VISHAY SILICONIX www.vishay.com Power MOSFETs Device Application Note AN608A Power MOSFET Basics: Understanding Gate Charge and Using it to Assess Switching Performance INTRODUCTION This note is part of a series of application notes that define the fundamental behavior of MOSFETs, both as standalone devices and as switching devices implemented in a Switch Mode Power Supply (SMPS). Vishay Application Note AN-605 [1] provides a basic description of the MOSFET and the terminology behind the device, including definitions and physical structure. AN-850 [2] provides a broad, physical description of the switching process. This application note goes into more detail on the switching behavior of the MOSFET when used in a practical application circuit and attempts to enable the reader / designer to choose the right device for the application using the minimum available information from the datasheet. The note goes through several methods of assessing the switching performance of the MOSFET and compares these methods against practical results. Several definitions used within the text are drawn from application note AN-605. VDS Cgd Ig Igs Cgs Fig. 1 - An Equivalent MOSFET Gate Circuit Showing Just Cgs, Cgd, and Rg Using Capacitance V GS - V gs I g = -----------------------Rg (1) I g = I gs + I gd (2) dV gs I gs = C gs x ------------dt (3) Since VDS is fixed d V gs – V DS I gd = C gd x ---------------------------------dt dVgs = C gd x ------------dt V GS - V gs I g = ------------------------ = I gs + I gd Rg (4) therefore dVgs dV gs I g = C gs ------------- + C gd ------------dt dt If a step input is applied at VGS, then the following holds true: dV gs = C gs + C gd ------------dt (5) dV gs dt ------------------------- = ----------------------------------------------V GS - V gs R g x C gs + C gd (6) and Revision: 16-Feb-16 Document Number: 73217 1 For technical questions, contact: [email protected] THIS DOCUMENT IS SUBJECT TO CHANGE WITHOUT NOTICE. THE PRODUCTS DESCRIBED HEREIN AND THIS DOCUMENT ARE SUBJECT TO SPECIFIC DISCLAIMERS, SET FORTH AT www.vishay.com/doc?91000 APPLICATION NOTE The voltage VGS is the actual voltage at the gate of the device, and it is this point that should be considered when analyzing the switching behavior. Throughout this note upper case subscripts will refer to rated or applied voltages and currents, while measured or time varying quantities will be designated by lower case subscripts. For example the variable gate drain capacitance is designated as Cgd while its corresponding charge will be designated as QGD. Igd Vgs VGS SWITCHING THE MOSFET IN ISOLATION To get a fundamental understanding of the switching behavior of a MOSFET, it is best first to consider the device in isolation and without any external influences. Under these conditions, an equivalent circuit of the MOSFET gate is illustrated in Fig. 1, where the gate consists of an internal gate resistance (Rg), and two input capacitors (Cgs and Cgd). With this simple equivalent circuit it is possible to obtain the output voltage response for a step gate voltage. Rg Device Application Note AN608A www.vishay.com Vishay Siliconix Power MOSFET Basics: Understanding Gate Charge and Using it to Assess Switching Performance giving t -In V GS - Vgs = ----------------------------------------------- + K R g x C gs + C gd V gs = V GS - K x e -t ---------------------------------------------R g x C gs + C gd Ids (7) V gs (8) V gp at t = 0 s, VGS = 0 V, solving for K, V TH -t --------------------------------------------- R g x C gs + C gd V gs = V GS 1 - e (9) V ds t1 We define two parameters RG and Ciss to simplify the equations. RG is the effective total gate resistance defined as the sum of internal gate resistance Rg of the MOSFET and any external resistance Rgext that is part of the gate drive circuitry. Ciss is the effective input capacitance of the MOSFET as seen by the gate drive circuit. t3 t2 Fig. 2 - Turn-On Transient of the MOSFET 1 -------------------x ln V TH ---------1 V GS (11) 1 t 2 = R G C iss x ln -------------------- V gp 1 - ---------V GS (12) V DS t 3 = R G C gd x -------------------------V GS - V gp (13) t 1 = R G C iss RG = Rg + Rgext and Ciss = Cgs + Cgd Rewriting equation (9) with effective values of gate resistance and capacitance e t - -----------------R G C iss V gs = 1 - ---------V GS and In most cases the parameter of importance is not the actual gate voltage but the time taken to reach it. t = R G C iss 1 x ln -------------------- V gs 1 - ---------V GS (10) This gives accurate t1 and t2 when using datasheet values, but the time period t3 is difficult to calculate since Cgd changes with Vds. During t3, gate voltage Vgs is constant at Vgp and all of the gate current goes to discharge Cgd from VDS to almost zero. The drain source voltage across the MOSFET when conducting full load current is considered negligible compared to VDS voltage across the MOSFET when it is off. Using the same principles for turn-off, the formulas for the switching transients are given below: V GS t 4 = R G C iss x ln ---------- V gp (14) V DS t 5 = R G C gd x ---------V gp (15) V gp t 6 = R G C iss ln ---------- V TH (16) Document Number: 73217 2 For technical questions, contact: [email protected] THIS DOCUMENT IS SUBJECT TO CHANGE WITHOUT NOTICE. THE PRODUCTS DESCRIBED HEREIN AND THIS DOCUMENT ARE SUBJECT TO SPECIFIC DISCLAIMERS, SET FORTH AT www.vishay.com/doc?91000 APPLICATION NOTE While the RC circuit of Fig. 1 is rather simple, when the MOSFET is considered with additional parasitics, it becomes increasingly difficult to manipulate these equations manually. Therefore a method of analyzing a practical circuit is required. If the second order or parasitic components are ignored, then it is possible to come up with analytical solutions for formulas for the turn-on and turn-off time periods of the MOSFET. These are given in equations (11) through to (16) and the resulting waveforms are shown in Fig. 2 and Fig. 3. These equations are based on those developed in [3], VTH is the MOSFET threshold voltage, and Vgp is the gate plateau voltage. Revision: 16-Feb-16 Time Device Application Note AN608A www.vishay.com Vishay Siliconix In this instance, t4 and t6 can be calculated accurately, but it is the formula for t5 which is more difficult to solve, since during this time period VDS will change, causing Cgs to also change. Therefore some method is required to calculate t3 and t5 without using the dynamic Cgd. Ids V gs V ds Gate Source Voltage (V) Power MOSFET Basics: Understanding Gate Charge and Using it to Assess Switching Performance QG V GS QGD QGS V gp Miller Plateau Gate Charge (nC) V gp Fig. 4 - Sketch Showing Breakdown of Gate Charge V TH t4 t5 t6 Time Fig. 3 - Turn-Off Transient of the MOSFET Using Gate Charge to Determine Switching Time Looking at the gate charge waveform in Fig. 4, QGS is defined as the charge from the origin to the start of the Miller Plateau Vgp; QGD is defined as the charge from Vgp to the end of the plateau; and QG is defined as the charge from the origin to the point on the curve at which the driving voltage VGS equals the actual gate voltage of the device. [4] Revision: 16-Feb-16 It should be noted that once the plateau is finished (when Vds reaches its on-state value), Cgd becomes constant again and the bulk of the current flows into Cgs. The gradient is not as steep as it was in the first period t2, because Cgd is much larger and closer in magnitude to that of Cgs. Combination of Gate Charge and Capacitance to Obtain Switching Times The objective of this note is to use datasheet values to predict the switching times of the MOSFET and hence allow the estimation of switching losses. Since it is the time from the end of t1 to the end of t3 that causes the turn-on loss, it is necessary to obtain this time (Fig. 2). Combining 11 and 12 it is possible to obtain the rise time of the current (tir = t2 - t1) and because Vds stays constant during this time then it is possible to use the specified datasheet value of Ciss at the appropriate VDS value. t ir = t 2 - t 1 = R G C iss at V DS V GS - V TH x ln --------------------------- V GS - V gp (17) Document Number: 73217 3 For technical questions, contact: [email protected] THIS DOCUMENT IS SUBJECT TO CHANGE WITHOUT NOTICE. THE PRODUCTS DESCRIBED HEREIN AND THIS DOCUMENT ARE SUBJECT TO SPECIFIC DISCLAIMERS, SET FORTH AT www.vishay.com/doc?91000 APPLICATION NOTE The rise in Vgs during t2 (Fig. 2) is brought about by charging Cgs and Cgd. During this time Vds does not change and as such Cgd and Cds stay relatively constant, since they vary as a function of Vds. At this time Cgs is generally larger than Cgd and therefore the majority of drive current flows into Cgs rather than into Cgd. This current, through Cgd and Cds, depends on the time derivative of the product of the capacitance and its voltage. The gate charge can therefore be assumed to be QGS. The next part of the waveform is the Miller Plateau. It is generally accepted that the point at which the gate charge figure goes into the plateau region coincides with the peak value of the drain current. However, the knee in the gate charge actually depends on the product (Cgd x Vgd) with respect to time [4]. This means if there is a small value of drain current and large value of output impedance, then IDS can actually reach its maximum value after the left knee occurs. However, it can be assumed that the maximum value of the current will be close to this knee point and throughout this application note it is assumed that the gate voltage at the knee point corresponds to the load current, IDS. The slope of the Miller Plateau is generally shown to have a zero, or a near-zero slope, but this gradient depends on the division of drive current between Cgd and Cgs. If the slope is non-zero then some of the drive current is flowing into Cgs. If the slope is zero then all the drive current is flowing into Cgd. This happens if the Cgd x Vgd product increases very quickly and all the drive current is being used to accommodate the change in voltage across Cgd. As such, QGD is the charge injected into the gate during the time the device is in the Miller Plateau. Device Application Note AN608A www.vishay.com Vishay Siliconix Power MOSFET Basics: Understanding Gate Charge and Using it to Assess Switching Performance It is often stated in the literature that VTH + IDS/gfs can be substituted for Vgp. While technically correct, the users should be aware that transconductance is not constant but varies with load. The datasheet value for VTH is specified at a low value of IDS, at which the Vgp tends to be higher than the calculated value. Using the value of Vgp from the gate charge curves is recommended for accurate results. Comparing Equations with Datasheet Values The definition of the turn-on and turn-off times given in the datasheet can be seen in Fig. 5. These definitions can be equated to the equations described above and are shown here: t d on t 1 + t ir (21) t r t vf (22) t d off t 4 (23) t f t vr (24) It is difficult to use a value of Cgd for the fall time period of Vds (tvf = t3). Therefore if the datasheet value of gate charge QGD is used and divided by the voltage swing seen on the drain connection VDS then this effectively gives a value for Cgd based on the datasheet transient. Q GD D V DS t vf = t 3 = R G x ------------------- x ------------------------------V DS(D) V GS - V gp (18) Similarly for the turn-off transition, the voltage rise time (tvr = t5) is: t vr Q GD D V DS = t 5 = R G x ------------------- x ---------V DS D V gp td(off) td(on) V gs tr 90% (19) The current fall time (tif = t6) is: t ir = t 6 = R G C iss at V 10% DS V gp x ln ---------- V TH (20) MIN. TYP. MAX. Circuit Conditions UNIT VDS 10.5 12 13.5 VGS 4.5 5 5.5 VDS(D) 13.5 15 16.5 V IDS(D) 9 10 11 A RDS(on) 1.45 1.8 2.15 VTH 1.1 1.7 2.2 Vgp 2.4 2.6 2.8 Ciss at VDS 2880 3600 4320 Ciss at 0 V 3200 4000 4800 QGD gfs m 16 A 360 t1 (equation 11) 275 526 800 tir (equation 17) 197 403 755 pF tvf (equation 18) 378 469 549 685 919 1175 3 4 5 nC 1.3 2.5 tvr (equation 19) 331 433 530 S tif (equation 20) 236 538 1222 td(on) (= t1 + tir) 472 929 1555 24 tr (= tvf) 378 469 549 td(off) (= t4) 685 919 1175 331 433 530 tir - 330 - tvf - 560 - tvr - 648 - tif - 250 - 100 120 - 12 - 10 20 td(off) - 30 60 - Revision: 16-Feb-16 15 350 0.3 tr tf 14 340 Calculations V Datasheet Values for Switching Times td(on) IDS Rgext t4 (equation 14) 80 8 16 V ns tf (= tvr) ns Measured Values ns Document Number: 73217 4 For technical questions, contact: [email protected] THIS DOCUMENT IS SUBJECT TO CHANGE WITHOUT NOTICE. THE PRODUCTS DESCRIBED HEREIN AND THIS DOCUMENT ARE SUBJECT TO SPECIFIC DISCLAIMERS, SET FORTH AT www.vishay.com/doc?91000 APPLICATION NOTE Rg Fig. 5 - Sketch Showing Definition of Turn-On and Turn-Off Times TABLE 2 - MEASUREMENT OF SWITCHING TRANSIENT: SiRA04DP TABLE 1 - WORKED EXAMPLE FOR SWITCHING TRANSIENTS: SiRA04DP MOSFET PARAMETERS V ds tf Device Application Note AN608A www.vishay.com Vishay Siliconix Power MOSFET Basics: Understanding Gate Charge and Using it to Assess Switching Performance Comparing Equations with Measured Switching Transients The datasheet switching transients are measured with a resistive load and are not truly representative of a practical circuit. As such the device will not behave according to the ideal operation described above. Therefore, calculations were done for actual circuit conditions shown below. For purposes of illustration, a large value of Rgext is selected here to deliberately slow down the switching transient. The aim is to reduce excessive ringing in the waveforms and measure the rise and fall times more accurately. VDS = 12 V, IDS = 15 A, VGS = 5 V, and Rgext = 350 The minimum switching transients were calculated using the appropriate value of the parameters, which resulted in producing the shortest switching transient value. In some circumstances this meant that the maximum value of a parameter was used to calculate the minimum switching transient and vice versa for the maximum switching transients. Actual switching waveforms were measured, and these are shown in Fig. 6 and Fig. 7. These switching transients are for the SiRA04 turned on and off with an inductive load. The voltage fall time tvf was measured starting from the time current reached the peak IDS. The dip prior to current peak is the di/dt drop in the parasitic inductances of the circuit and should be excluded from the voltage fall time. Table 2 also shows the comparison between the calculations and the measured transients. It is seen that the measured voltage transients are relatively on the higher side while the current rise and fall times are lower than calculated. While there is good agreement between calculated and measured transients for voltage, the difference for current transients is wider. The differences are also more pronounced at turn off The current transients were calculated using VTH which is based on a low IDS value of 250 μA. The oscilloscope measurements lack the resolution to make measurements at that level. For switching loss calculations, the extra time interval may be ignored as the current is quite low. Fig. 7 - Measured Current and Voltage Turn-Off Switching Transient Limitations of the Driving Circuit The switching times of the MOSFET are affected not only by the parasitic elements, but also by the driving circuit. Under the conditions described above, it was assumed that the gate circuit does not limit the switching performance of the power MOSFET. For example, with a MOSFET p-channel and n-channel driver, it is possible that the theoretical current into the gate will be larger than that which the driver is able to supply. There are several ways in which a MOSFET driver can be realized and this goes beyond the study of this application note. The formulas described in the text are used to gauge the switching times and therefore estimate the switching losses without navigating complex formulas, models, and expensive simulation software. However, large discrepancies between the calculated and the measured current transients can also occur because the calculations assume an ideal situation with respect to source inductance of the package. Therefore, further consideration has to be taken for the current rise and fall times, and this is described below. g fs L src I DS V src = L src ------------ = --------------------------------- x t R G C iss at V DS Fig. 6 - Measured Current and Voltage Turn-On Switching Transient Revision: 16-Feb-16 V GS - V TH x 1 - e t - --------------------------------- R G C iss at V DS (25) Document Number: 73217 5 For technical questions, contact: [email protected] THIS DOCUMENT IS SUBJECT TO CHANGE WITHOUT NOTICE. THE PRODUCTS DESCRIBED HEREIN AND THIS DOCUMENT ARE SUBJECT TO SPECIFIC DISCLAIMERS, SET FORTH AT www.vishay.com/doc?91000 APPLICATION NOTE Current Transients One major parameter that should be considered into the equations is the package inductance of the MOSFET. This will slow the current transient and can be taken into account with relative ease if a few assumptions are made. Since the load current will generally be much larger than the gate current, it is assumed that all the current through the package inductance will be IDS. Therefore it can be shown that the voltage across the package inductance of the MOSFET during turn-on will be: Device Application Note AN608A www.vishay.com Vishay Siliconix Power MOSFET Basics: Understanding Gate Charge and Using it to Assess Switching Performance This is the voltage that occurs from the current transient and as such subtracts from the gate voltage and hence slows down the current transient. It has been shown in [5] that there is an upper limit to Vsrc, given by VTH. In the test set up, source inductance was kept to the minimum with good routing practices, and also a large value of Rgext was used for illustration purposes. Therefore, source inductance drop and its influence on current rise and fall times are not significant. However, in real applications with low gate resistances, effects of Vsrc need to be taken into account as explained below. If equation 25 is subtracted from VGS and solved for time, the tir transient duration is: t ir = R G C iss at V DS x g fs L src V GS - V TH ln 1 + --------------------------------- x --------------------------R V GS - V gp G C iss at V DS (26) CONCLUSION This application note shows good approximations for the rise and fall times of the power MOSFET, when evaluated in isolation. Datasheet values for the formulas derived can be used to get a reasonable indication of the switching performance of the MOSFET as well as the switching losses. However, as illustrated in Fig. 2 and Fig. 3, the ideal switching transients will always be shorter than those actually achieved, so the maximum parameters from the datasheet should always be used to give realistic results. REFERENCES 1. Vishay AN-605, “Power MOSFET Basics: Understanding MOSFET Characteristics” www.vishay.com/doc?71933 2. Vishay AN-850, “Power MOSFET Basics: Understanding the Turn ON Process.” www.vishay.com/doc?68214 3. B. J. Baliga, “Power Semiconductor Devices” Applying the same principle for tif results in a current transient as follows: t if = R G C iss at V DS (27) Document Number: 73217 6 For technical questions, contact: [email protected] THIS DOCUMENT IS SUBJECT TO CHANGE WITHOUT NOTICE. THE PRODUCTS DESCRIBED HEREIN AND THIS DOCUMENT ARE SUBJECT TO SPECIFIC DISCLAIMERS, SET FORTH AT www.vishay.com/doc?91000 APPLICATION NOTE Revision: 16-Feb-16 5. Sanjay Havanur, “Quasi Clamped Inductive Switching Behavior of Power MOSFETs”, PESC Proceedings, 2008, pp 4349 - 4354. x g fs L src V GP ln 1 + --------------------------------- x ---------R G C iss at V V TH DS 4. “Gate Charge Principles and Usage”, Power Electronics Technology Europe. Issue 3, 2002.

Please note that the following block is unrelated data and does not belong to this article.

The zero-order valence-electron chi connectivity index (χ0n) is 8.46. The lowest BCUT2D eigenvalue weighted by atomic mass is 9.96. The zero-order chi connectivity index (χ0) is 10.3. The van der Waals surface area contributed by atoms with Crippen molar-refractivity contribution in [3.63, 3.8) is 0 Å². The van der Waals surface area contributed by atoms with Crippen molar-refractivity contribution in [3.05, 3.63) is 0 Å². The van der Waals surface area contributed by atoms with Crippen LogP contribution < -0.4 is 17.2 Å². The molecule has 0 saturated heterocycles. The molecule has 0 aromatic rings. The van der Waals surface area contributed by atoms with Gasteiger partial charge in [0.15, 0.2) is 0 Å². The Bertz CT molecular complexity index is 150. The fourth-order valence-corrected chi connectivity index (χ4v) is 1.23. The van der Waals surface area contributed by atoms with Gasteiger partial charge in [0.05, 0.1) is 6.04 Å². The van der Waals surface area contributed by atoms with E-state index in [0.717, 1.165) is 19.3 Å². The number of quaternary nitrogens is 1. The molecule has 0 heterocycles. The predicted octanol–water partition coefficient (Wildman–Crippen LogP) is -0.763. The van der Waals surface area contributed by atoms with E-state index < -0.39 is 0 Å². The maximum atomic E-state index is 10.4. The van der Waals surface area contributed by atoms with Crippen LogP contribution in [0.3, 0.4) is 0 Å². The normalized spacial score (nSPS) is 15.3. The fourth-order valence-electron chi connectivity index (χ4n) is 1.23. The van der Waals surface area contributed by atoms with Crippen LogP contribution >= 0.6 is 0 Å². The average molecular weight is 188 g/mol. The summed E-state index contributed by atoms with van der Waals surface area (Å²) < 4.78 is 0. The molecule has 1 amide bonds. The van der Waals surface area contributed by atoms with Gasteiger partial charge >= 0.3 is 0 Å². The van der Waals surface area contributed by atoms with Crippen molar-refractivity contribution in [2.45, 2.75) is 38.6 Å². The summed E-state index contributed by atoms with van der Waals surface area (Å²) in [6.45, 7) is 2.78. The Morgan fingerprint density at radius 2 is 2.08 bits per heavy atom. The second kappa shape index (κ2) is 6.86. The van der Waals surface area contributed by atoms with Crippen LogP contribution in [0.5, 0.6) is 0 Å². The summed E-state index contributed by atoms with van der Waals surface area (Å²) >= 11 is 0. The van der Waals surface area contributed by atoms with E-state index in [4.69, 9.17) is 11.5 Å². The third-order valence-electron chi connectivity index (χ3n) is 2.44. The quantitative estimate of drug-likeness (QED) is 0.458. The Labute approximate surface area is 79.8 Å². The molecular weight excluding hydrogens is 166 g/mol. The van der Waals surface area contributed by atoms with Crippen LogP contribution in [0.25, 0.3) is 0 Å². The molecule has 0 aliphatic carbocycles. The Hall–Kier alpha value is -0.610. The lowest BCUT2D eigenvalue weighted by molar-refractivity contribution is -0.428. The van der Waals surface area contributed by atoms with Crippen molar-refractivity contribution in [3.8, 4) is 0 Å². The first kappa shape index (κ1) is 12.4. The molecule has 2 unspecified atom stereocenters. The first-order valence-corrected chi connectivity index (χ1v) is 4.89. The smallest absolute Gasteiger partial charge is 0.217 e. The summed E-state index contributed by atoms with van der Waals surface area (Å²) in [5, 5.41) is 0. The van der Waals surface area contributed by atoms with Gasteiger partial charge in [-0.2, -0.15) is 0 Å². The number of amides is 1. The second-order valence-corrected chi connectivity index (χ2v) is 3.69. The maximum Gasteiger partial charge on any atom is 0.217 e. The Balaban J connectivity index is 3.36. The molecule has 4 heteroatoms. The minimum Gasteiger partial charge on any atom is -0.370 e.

- Similar pages
- Application Note 91
- Application Note AN-957
- APPLICATION NOTE U-137
- SIC402ACD-T1-GE3
- Application Note
- Drive circuits for Power MOSFETs and IGBTs
- SiC403A, SiC403BCD 6 A microBUCK® SiC403A/B
- VISHAY SIC402DB
- NSC LM9061
- Computer
- SIRA04DP-T1-GE3
- Application Note AN850
- AN-401: MOSFET / IGBT Drivers Theory Applications
- System Application Note AN847
- System Application Note AN848